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Posted: 25 June 2008 10:34 PM   [ Ignore ]   [ # 3 ]
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Or perhaps the events that spurred these myths were created before man was starting to migrate out of Africa. When we finally started moving around, the myths were kept by oral tradition and stayed with the groups that split.
Maybe the myths, such as a great flood (which has a very archetypical trend), actually happened on a global scale, incurring the similarities.

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“We are all agreed that your theory is crazy. The question which divides us is whether it is crazy enough.” - Neils Bohr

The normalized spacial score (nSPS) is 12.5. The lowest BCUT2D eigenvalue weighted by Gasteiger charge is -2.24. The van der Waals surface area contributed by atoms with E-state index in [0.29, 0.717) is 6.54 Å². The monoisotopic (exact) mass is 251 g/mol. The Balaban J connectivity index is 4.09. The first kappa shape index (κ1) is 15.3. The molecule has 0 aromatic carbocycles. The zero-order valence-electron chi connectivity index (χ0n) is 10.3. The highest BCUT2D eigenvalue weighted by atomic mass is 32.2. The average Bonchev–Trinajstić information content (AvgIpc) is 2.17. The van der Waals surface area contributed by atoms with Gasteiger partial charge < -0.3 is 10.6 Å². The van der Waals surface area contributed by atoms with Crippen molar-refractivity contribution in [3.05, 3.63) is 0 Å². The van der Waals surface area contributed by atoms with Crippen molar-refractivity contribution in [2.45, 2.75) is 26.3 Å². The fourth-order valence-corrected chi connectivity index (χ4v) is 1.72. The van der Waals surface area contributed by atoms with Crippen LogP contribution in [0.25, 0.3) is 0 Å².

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Posted: 25 June 2008 11:10 PM   [ Ignore ]   [ # 4 ]
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Isn’t the point of laws in America to be made by what you believe. AKA we decided what is write and wrong based on what is better for everyone, obviously there isn’t one person that benefits from killing being legalized.

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Posted: 26 June 2008 06:36 AM   [ Ignore ]   [ # 5 ]
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subgenius - 25 June 2008 10:34 PM

Or perhaps the events that spurred these myths were created before man was starting to migrate out of Africa.

Hmm, I don’t know. Look at the pyramids, for example. They built them in Africa and in America, and surely we didn’t get the idea fifty thousand years ago when we started emigrating from Africa and then waited forty-five thousand years to actually “make this dream come true.” No. Doug’s “shared biological heritage” still makes most sense.

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Posted: 26 June 2008 12:15 PM   [ Ignore ]   [ # 6 ]